Hebrews 12: 1-3
Psalms 20: 1-9
How many of you recognize the name Gary Player? Those of us who have any exposure to or experience with the game of golf recognize Gary Player as one of the best ever to play the game.
During the 1960’s and 70’s, matches between Player and his archrivals Arnold Palmer and Jack
Nicklaus were legendary. During his long career, Player recorded at least 166 professional victories including nine major championships. While at age 82 no longer active on the seniors’ tour Player spends afternoons in his words, “still chipping around.” Throughout his career, people have often said to him, “I’d give anything to be able to hit the ball like you.”
On one particular day, Player was weary and frustrated when, yet again, he was asked that very question. Player’s usual politeness failed him as he replied sternly to the spectator: “No you wouldn’t. You’d give anything to hit a golf ball like me if it was easy. Do you know what you’d have to do to hit a golf ball like me? You’d have to get up at five in the morning every day, go out on the course, and hit one thousand golf balls. Your hands start bleeding, you walk up to the clubhouse, wash the blood off your hands, slap a bandage on it, and go out and hit another thousand golf balls. That’s what it takes to hit a golf ball like me.”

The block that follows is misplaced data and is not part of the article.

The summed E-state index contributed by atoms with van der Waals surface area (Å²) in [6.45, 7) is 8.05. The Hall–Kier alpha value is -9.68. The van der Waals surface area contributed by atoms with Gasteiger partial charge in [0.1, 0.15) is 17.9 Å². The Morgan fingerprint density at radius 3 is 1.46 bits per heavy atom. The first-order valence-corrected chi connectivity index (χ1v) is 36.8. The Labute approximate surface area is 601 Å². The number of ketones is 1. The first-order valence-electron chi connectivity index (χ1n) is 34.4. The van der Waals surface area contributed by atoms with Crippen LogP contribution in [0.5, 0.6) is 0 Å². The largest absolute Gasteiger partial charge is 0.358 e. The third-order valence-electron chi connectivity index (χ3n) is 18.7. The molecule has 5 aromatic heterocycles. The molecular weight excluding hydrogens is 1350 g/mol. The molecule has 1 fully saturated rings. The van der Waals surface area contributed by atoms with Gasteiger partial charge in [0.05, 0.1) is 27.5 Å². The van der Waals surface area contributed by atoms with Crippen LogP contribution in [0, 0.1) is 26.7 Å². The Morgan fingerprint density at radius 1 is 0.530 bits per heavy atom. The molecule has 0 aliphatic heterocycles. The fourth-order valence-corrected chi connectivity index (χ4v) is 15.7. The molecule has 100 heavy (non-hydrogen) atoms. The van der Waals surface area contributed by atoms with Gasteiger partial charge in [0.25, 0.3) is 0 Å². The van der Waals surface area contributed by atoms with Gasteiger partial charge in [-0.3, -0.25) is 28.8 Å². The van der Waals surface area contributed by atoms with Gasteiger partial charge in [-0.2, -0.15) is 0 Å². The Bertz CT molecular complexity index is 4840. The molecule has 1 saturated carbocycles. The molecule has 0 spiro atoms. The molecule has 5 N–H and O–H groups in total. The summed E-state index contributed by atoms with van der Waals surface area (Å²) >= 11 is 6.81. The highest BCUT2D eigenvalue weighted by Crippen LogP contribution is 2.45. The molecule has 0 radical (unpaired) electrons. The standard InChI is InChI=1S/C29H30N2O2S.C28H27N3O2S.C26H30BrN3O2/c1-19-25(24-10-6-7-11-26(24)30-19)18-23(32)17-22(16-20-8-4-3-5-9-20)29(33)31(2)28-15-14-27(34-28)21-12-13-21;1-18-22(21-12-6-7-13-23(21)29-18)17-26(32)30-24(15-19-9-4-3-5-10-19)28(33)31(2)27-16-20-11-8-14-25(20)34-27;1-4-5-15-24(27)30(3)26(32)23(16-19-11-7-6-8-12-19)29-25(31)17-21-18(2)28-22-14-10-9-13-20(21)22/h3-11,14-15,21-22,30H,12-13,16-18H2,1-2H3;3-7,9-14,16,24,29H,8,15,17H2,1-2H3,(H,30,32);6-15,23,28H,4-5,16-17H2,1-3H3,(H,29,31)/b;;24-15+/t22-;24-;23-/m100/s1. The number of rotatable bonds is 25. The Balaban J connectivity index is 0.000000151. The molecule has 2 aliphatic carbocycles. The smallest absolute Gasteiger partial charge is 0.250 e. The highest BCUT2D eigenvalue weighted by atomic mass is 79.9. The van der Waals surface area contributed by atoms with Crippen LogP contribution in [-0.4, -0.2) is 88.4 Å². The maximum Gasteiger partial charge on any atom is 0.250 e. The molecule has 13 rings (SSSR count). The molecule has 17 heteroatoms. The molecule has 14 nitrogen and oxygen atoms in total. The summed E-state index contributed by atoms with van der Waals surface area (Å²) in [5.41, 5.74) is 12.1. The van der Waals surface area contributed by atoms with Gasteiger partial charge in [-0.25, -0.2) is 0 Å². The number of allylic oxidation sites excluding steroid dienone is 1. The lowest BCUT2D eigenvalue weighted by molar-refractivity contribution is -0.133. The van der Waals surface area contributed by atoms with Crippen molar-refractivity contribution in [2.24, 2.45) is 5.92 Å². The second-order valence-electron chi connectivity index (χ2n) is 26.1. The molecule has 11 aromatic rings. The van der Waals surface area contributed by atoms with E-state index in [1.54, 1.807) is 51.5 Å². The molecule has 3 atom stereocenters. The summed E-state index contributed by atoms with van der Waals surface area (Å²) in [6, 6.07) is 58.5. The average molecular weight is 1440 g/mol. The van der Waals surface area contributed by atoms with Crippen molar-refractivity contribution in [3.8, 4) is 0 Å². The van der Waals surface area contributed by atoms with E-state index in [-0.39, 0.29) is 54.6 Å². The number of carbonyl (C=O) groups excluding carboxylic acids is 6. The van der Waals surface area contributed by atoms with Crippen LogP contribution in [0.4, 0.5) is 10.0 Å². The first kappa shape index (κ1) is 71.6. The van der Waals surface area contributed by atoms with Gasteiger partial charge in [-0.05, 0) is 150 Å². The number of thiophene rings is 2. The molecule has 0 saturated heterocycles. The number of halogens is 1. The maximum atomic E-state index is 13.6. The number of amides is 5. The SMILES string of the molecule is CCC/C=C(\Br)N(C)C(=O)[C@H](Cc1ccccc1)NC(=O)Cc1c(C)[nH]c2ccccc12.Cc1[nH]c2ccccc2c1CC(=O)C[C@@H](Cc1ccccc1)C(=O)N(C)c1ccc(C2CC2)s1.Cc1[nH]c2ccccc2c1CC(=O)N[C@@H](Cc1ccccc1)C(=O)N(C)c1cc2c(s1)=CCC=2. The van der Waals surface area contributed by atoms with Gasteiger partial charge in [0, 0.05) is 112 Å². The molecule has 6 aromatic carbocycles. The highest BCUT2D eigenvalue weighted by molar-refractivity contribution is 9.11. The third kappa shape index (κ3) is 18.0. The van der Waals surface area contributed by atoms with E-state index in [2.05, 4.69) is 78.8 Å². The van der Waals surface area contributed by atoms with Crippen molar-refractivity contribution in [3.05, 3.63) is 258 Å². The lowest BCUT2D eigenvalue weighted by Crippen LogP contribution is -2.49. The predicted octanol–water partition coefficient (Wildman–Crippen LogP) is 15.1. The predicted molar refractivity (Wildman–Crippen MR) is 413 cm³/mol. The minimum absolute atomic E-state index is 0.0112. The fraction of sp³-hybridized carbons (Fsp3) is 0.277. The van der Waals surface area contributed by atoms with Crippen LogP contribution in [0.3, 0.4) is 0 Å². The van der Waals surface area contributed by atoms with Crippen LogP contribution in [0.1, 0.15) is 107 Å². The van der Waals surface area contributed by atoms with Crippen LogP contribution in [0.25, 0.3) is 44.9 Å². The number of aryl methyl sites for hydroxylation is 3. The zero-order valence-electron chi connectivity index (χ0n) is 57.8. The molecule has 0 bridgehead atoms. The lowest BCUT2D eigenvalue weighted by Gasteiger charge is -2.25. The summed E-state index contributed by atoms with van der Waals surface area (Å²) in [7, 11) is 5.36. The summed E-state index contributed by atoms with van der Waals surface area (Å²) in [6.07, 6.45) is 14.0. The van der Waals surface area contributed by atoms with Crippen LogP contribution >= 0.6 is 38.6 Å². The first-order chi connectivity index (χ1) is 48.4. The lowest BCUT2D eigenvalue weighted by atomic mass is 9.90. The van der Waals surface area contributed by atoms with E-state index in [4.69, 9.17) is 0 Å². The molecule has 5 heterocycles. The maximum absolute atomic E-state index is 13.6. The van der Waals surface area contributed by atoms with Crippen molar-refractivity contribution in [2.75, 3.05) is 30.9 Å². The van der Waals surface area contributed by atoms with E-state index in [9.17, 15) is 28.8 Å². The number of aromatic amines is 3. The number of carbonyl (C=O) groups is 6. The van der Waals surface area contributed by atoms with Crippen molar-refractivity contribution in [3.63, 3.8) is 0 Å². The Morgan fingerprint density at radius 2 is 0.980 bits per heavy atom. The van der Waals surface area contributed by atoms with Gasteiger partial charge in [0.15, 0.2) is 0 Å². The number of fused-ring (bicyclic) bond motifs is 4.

What Gary Player was saying is that it takes more than wishing to become a great golfer. It takes sacrifice, endurance, and most importantly, it takes perseverance. That’s the “anything” one has to give; not only to be a success in the game of golf, but to be a success at any endeavor or pursuit in life. Gary Player’s so-called “Ten Commandments” were quoted in the April 19, 1978 edition of Sports Illustrated just after he had won the Masters Championship. Player’s commandment number 5 was “Persistence and common sense are more important than raw talent and intelligence.” His commandment number 9 was even more insightful: “The heights of great men reached and kept were not attained by sudden flight, but that while their companions slept, they were toiling upward in the night.”